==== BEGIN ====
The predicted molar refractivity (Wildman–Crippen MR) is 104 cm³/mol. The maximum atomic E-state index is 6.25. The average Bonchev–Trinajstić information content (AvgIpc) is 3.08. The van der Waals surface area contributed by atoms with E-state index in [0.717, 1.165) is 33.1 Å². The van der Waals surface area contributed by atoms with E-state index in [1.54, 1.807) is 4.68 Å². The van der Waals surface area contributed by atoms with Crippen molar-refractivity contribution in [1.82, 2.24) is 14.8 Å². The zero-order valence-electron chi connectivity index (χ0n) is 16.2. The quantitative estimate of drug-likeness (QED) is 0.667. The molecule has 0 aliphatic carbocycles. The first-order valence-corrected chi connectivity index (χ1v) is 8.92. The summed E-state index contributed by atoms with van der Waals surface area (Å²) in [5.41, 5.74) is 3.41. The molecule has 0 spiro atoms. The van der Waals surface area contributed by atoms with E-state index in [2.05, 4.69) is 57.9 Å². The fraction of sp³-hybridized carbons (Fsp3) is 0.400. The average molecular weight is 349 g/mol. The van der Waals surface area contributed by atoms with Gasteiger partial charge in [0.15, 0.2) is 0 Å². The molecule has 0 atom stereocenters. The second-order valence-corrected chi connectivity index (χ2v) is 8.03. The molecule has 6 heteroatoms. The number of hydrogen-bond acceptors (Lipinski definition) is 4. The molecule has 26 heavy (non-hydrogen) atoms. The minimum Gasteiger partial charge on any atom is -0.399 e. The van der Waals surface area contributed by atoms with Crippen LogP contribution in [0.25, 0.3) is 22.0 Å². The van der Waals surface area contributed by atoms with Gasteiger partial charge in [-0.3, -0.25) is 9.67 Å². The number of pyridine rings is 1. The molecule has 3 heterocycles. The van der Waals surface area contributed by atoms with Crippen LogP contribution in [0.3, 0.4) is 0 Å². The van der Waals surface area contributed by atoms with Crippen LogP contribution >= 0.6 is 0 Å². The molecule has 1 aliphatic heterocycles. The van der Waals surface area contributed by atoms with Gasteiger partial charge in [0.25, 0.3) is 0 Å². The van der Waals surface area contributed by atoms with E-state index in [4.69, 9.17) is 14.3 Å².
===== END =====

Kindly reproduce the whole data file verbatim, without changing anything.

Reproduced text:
The predicted molar refractivity (Wildman–Crippen MR) is 104 cm³/mol. The maximum atomic E-state index is 6.25. The average Bonchev–Trinajstić information content (AvgIpc) is 3.08. The van der Waals surface area contributed by atoms with E-state index in [0.717, 1.165) is 33.1 Å². The van der Waals surface area contributed by atoms with E-state index in [1.54, 1.807) is 4.68 Å². The van der Waals surface area contributed by atoms with Crippen molar-refractivity contribution in [1.82, 2.24) is 14.8 Å². The zero-order valence-electron chi connectivity index (χ0n) is 16.2. The quantitative estimate of drug-likeness (QED) is 0.667. The molecule has 0 aliphatic carbocycles. The first-order valence-corrected chi connectivity index (χ1v) is 8.92. The summed E-state index contributed by atoms with van der Waals surface area (Å²) in [5.41, 5.74) is 3.41. The molecule has 0 spiro atoms. The van der Waals surface area contributed by atoms with E-state index in [2.05, 4.69) is 57.9 Å². The fraction of sp³-hybridized carbons (Fsp3) is 0.400. The average molecular weight is 349 g/mol. The van der Waals surface area contributed by atoms with Gasteiger partial charge in [0.15, 0.2) is 0 Å². The molecule has 0 atom stereocenters. The second-order valence-corrected chi connectivity index (χ2v) is 8.03. The molecule has 6 heteroatoms. The number of hydrogen-bond acceptors (Lipinski definition) is 4. The molecule has 26 heavy (non-hydrogen) atoms. The minimum Gasteiger partial charge on any atom is -0.399 e. The van der Waals surface area contributed by atoms with Crippen LogP contribution in [0.25, 0.3) is 22.0 Å². The van der Waals surface area contributed by atoms with Gasteiger partial charge in [-0.3, -0.25) is 9.67 Å². The number of pyridine rings is 1. The molecule has 3 heterocycles. The van der Waals surface area contributed by atoms with Crippen LogP contribution in [0.3, 0.4) is 0 Å². The van der Waals surface area contributed by atoms with Crippen LogP contribution >= 0.6 is 0 Å². The molecule has 1 aliphatic heterocycles. The van der Waals surface area contributed by atoms with Gasteiger partial charge in [0.25, 0.3) is 0 Å². The van der Waals surface area contributed by atoms with E-state index in [4.69, 9.17) is 14.3 Å².